Long Term Memories May Not Be Stored In Synapses Afterall

guest author image

Lisa Winter

Guest Author

366 Long Term Memories May Not Be Stored In Synapses Afterall

It has long been believed that memories were stored in the synapses of neurons. So, when those synapses were destroyed, the memories they held must be lost as well. However, a new study involving marine snails known as Aplysia has found that this might not be the case. If true, this could lead to memory restoration for patients with early onset Alzheimer's. David Glanzman of UCLA was senior author of the paper, which was published in eLife.

"Long-term memory is not stored at the synapse," Glanzman said in a press release. "That's a radical idea, but that's where the evidence leads. The nervous system appears to be able to regenerate lost synaptic connections. If you can restore the synaptic connections, the memory will come back. It won't be easy, but I believe it's possible."


In order test the snail's memory, they needed to trigger its defense response. Aplysia have delicate gills, which they are very quick to shield from damage. This reflex was bolstered by administering small electrical shocks on the tail. The snails began to form short-term memories associated with the shock due to the release of the neurotransmitter serotonin. Over time, the serotonin and secreted proteins creates synaptic connections associated with the formation of long-term memories. Injuries (like concussions) or other factors can interrupt this from occurring normally, which prevents the formation of long-term memories. For this study, the researchers artificially interrupted the progress to explore the creation and preservation of long term memories.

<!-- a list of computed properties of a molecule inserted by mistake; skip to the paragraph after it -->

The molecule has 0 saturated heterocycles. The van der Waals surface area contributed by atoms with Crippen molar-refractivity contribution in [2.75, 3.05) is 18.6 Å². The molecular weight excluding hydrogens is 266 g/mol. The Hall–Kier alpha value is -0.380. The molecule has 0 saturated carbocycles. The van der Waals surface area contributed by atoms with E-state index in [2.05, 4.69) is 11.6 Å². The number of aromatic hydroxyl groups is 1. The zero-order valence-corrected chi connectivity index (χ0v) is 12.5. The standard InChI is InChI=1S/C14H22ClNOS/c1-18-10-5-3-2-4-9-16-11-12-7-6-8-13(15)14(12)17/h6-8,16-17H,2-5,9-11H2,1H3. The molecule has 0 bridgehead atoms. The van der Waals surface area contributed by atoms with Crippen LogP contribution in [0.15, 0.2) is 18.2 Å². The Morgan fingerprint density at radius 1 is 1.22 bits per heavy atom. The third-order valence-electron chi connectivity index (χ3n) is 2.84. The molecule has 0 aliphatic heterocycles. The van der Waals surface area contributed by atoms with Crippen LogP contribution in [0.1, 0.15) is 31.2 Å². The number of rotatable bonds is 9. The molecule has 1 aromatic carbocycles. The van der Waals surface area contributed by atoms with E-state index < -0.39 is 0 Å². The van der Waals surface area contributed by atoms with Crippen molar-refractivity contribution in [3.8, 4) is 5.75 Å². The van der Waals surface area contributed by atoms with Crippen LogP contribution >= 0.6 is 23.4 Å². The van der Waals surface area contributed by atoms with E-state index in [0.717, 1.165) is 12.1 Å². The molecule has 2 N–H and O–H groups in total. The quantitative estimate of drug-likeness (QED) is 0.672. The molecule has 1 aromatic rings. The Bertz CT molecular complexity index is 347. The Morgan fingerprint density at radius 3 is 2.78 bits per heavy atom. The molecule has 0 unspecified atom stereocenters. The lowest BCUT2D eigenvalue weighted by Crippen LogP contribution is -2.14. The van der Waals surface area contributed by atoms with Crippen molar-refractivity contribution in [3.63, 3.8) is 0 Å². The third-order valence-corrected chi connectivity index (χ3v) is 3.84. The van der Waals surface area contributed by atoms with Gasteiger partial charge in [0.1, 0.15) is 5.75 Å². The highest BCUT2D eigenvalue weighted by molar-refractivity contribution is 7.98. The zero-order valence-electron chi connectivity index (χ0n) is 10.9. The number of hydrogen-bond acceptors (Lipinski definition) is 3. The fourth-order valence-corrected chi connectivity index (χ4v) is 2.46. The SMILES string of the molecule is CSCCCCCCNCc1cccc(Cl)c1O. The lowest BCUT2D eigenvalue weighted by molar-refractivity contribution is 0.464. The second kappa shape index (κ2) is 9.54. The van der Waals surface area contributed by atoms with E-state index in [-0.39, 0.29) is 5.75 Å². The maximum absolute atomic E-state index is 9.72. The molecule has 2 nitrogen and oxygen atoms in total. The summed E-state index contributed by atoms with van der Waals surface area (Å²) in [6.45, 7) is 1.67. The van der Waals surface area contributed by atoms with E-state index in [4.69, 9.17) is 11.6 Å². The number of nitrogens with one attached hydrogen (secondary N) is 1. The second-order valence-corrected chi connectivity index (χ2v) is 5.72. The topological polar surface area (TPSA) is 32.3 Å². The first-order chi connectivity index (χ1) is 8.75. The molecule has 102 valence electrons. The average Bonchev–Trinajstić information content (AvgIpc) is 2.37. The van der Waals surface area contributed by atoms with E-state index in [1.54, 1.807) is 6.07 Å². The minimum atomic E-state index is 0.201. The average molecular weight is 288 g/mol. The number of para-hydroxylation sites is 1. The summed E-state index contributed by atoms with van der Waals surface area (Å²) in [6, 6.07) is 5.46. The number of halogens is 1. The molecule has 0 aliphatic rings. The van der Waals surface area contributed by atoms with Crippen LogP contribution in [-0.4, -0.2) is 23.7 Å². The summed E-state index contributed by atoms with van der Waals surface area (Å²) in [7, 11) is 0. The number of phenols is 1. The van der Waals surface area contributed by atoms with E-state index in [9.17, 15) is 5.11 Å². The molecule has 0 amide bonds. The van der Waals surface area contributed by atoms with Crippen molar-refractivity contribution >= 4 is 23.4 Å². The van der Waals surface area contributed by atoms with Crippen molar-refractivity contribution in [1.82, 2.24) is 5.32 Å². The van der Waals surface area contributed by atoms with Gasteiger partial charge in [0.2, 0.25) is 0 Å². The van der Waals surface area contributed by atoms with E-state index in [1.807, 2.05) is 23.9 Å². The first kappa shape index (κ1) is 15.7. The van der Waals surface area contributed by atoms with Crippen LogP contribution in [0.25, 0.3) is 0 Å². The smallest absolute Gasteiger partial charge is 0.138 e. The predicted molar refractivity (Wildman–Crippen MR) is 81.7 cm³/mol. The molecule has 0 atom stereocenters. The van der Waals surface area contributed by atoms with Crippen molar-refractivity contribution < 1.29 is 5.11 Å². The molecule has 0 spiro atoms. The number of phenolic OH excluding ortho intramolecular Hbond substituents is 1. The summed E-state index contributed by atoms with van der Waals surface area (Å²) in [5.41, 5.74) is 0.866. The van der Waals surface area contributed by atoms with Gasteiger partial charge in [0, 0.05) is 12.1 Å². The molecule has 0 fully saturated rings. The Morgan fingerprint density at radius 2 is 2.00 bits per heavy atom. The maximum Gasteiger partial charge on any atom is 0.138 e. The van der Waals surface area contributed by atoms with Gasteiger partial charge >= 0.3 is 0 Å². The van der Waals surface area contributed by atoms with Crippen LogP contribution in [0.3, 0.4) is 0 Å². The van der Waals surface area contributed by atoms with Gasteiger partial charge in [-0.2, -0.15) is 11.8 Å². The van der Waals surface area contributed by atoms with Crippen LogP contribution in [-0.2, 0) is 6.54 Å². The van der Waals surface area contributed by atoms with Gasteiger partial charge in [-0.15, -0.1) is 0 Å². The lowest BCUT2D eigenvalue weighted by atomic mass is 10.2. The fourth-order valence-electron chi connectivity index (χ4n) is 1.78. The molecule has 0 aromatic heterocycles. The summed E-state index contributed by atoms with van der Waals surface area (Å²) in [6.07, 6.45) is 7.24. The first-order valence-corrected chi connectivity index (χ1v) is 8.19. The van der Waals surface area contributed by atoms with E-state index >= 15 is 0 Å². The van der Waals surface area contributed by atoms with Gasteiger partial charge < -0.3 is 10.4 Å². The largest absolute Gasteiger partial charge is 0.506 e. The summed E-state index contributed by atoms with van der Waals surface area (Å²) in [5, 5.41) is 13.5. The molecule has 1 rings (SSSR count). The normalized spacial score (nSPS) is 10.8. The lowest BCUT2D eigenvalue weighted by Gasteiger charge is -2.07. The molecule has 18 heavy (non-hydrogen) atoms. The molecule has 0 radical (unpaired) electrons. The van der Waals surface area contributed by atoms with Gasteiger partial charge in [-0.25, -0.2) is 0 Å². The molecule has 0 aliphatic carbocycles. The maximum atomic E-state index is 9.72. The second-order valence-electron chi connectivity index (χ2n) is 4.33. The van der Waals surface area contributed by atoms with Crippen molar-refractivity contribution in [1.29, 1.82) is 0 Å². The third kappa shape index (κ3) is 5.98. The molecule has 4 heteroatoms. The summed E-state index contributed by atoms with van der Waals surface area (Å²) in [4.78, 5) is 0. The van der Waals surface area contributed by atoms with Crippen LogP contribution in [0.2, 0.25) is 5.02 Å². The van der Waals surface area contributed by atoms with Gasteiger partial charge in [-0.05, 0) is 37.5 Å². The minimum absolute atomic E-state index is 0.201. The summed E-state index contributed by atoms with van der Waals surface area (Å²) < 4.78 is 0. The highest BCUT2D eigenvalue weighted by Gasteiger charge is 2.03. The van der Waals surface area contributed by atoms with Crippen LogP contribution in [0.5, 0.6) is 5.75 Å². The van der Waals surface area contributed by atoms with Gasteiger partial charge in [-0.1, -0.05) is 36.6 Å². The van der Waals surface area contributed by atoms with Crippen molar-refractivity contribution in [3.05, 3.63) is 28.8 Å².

"If you train an animal on a task, inhibit its ability to produce proteins immediately after training, and then test it 24 hours later, the animal doesn't remember the training," Glanzman explained. "However, if you train an animal, wait 24 hours, and then inject a protein synthesis inhibitor in its brain, the animal shows perfectly good memory 24 hours later. In other words, once memories are formed, if you temporarily disrupt protein synthesis, it doesn't affect long-term memory. That's true in the Aplysia and in human's brains."

The researchers removed the sensory and motor neurons from the snails that were associated with long term memories of the electric impulses on their tails, and placed them in a Petri dish. Serotonin and necessary proteins were introduced to the dish, which prompted the neurons to create new synaptic connections. Surprisingly, the snails made these connections in the same spots where they had been inside the live animal.

This seems to indicate that though synaptic connections are associated with long-term memory, that is not where they are stored. Otherwise, the connections would not have been able to re-form where they did. However, they aren't sure where exactly they are stored. Glanzman said his team suspects that memories are stored in the nucleus of the neurons, but they are currently not able to prove that.


If it is true that synaptic connections can re-grow in the same pattern as when the long-term memories were made and the memories themselves are found in the nucleus, this could possibly have future implications in restoring long-term memories that have been lost due to early Alzheimer's or other forms of dementia.

Of course, there is still quite a bit of work to be done before it can be asserted that this would ever be a functional solution for restoring human memory. First of all, humans have about 1 trillion neurons in the brain, while the snails have around 20,000. Though the snails are markedly easier to study with fewer neurons, the comparative complexity of the human brain could make the process much more difficult.

[Hat tip: ScienceAlert]